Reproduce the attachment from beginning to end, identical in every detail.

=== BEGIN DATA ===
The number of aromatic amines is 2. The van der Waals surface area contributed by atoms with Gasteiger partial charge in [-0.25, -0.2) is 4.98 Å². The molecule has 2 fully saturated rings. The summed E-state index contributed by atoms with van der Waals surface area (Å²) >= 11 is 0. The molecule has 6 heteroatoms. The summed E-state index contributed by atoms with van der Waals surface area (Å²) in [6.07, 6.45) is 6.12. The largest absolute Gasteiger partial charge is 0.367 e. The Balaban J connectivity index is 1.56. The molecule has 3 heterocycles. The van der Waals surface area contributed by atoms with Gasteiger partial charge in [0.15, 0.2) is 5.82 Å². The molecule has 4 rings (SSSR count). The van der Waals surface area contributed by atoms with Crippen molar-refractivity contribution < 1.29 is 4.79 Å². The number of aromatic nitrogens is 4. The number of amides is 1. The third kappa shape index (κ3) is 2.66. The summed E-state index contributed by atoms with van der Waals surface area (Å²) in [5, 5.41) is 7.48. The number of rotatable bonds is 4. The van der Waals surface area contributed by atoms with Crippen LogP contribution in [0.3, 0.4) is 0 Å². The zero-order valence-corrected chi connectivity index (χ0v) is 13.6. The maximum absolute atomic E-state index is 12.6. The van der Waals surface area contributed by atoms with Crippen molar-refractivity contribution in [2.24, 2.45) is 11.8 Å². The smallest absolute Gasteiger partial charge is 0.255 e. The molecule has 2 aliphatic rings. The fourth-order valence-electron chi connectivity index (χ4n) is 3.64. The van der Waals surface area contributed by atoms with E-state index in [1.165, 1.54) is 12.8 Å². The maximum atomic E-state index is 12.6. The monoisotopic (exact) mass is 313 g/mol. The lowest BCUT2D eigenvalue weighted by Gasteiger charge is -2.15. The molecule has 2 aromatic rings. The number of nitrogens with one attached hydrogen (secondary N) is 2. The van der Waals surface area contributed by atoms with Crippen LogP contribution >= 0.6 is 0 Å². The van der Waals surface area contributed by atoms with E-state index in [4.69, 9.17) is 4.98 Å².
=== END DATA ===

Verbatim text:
The number of aromatic amines is 2. The van der Waals surface area contributed by atoms with Gasteiger partial charge in [-0.25, -0.2) is 4.98 Å². The molecule has 2 fully saturated rings. The summed E-state index contributed by atoms with van der Waals surface area (Å²) >= 11 is 0. The molecule has 6 heteroatoms. The summed E-state index contributed by atoms with van der Waals surface area (Å²) in [6.07, 6.45) is 6.12. The largest absolute Gasteiger partial charge is 0.367 e. The Balaban J connectivity index is 1.56. The molecule has 3 heterocycles. The van der Waals surface area contributed by atoms with Gasteiger partial charge in [0.15, 0.2) is 5.82 Å². The molecule has 4 rings (SSSR count). The van der Waals surface area contributed by atoms with Crippen molar-refractivity contribution < 1.29 is 4.79 Å². The number of aromatic nitrogens is 4. The number of amides is 1. The third kappa shape index (κ3) is 2.66. The summed E-state index contributed by atoms with van der Waals surface area (Å²) in [5, 5.41) is 7.48. The number of rotatable bonds is 4. The van der Waals surface area contributed by atoms with Crippen LogP contribution in [0.3, 0.4) is 0 Å². The zero-order valence-corrected chi connectivity index (χ0v) is 13.6. The maximum absolute atomic E-state index is 12.6. The van der Waals surface area contributed by atoms with Crippen molar-refractivity contribution in [2.24, 2.45) is 11.8 Å². The smallest absolute Gasteiger partial charge is 0.255 e. The molecule has 2 aliphatic rings. The fourth-order valence-electron chi connectivity index (χ4n) is 3.64. The van der Waals surface area contributed by atoms with E-state index in [1.165, 1.54) is 12.8 Å². The maximum atomic E-state index is 12.6. The monoisotopic (exact) mass is 313 g/mol. The lowest BCUT2D eigenvalue weighted by Gasteiger charge is -2.15. The molecule has 2 aromatic rings. The number of nitrogens with one attached hydrogen (secondary N) is 2. The van der Waals surface area contributed by atoms with Crippen LogP contribution >= 0.6 is 0 Å². The van der Waals surface area contributed by atoms with E-state index in [4.69, 9.17) is 4.98 Å².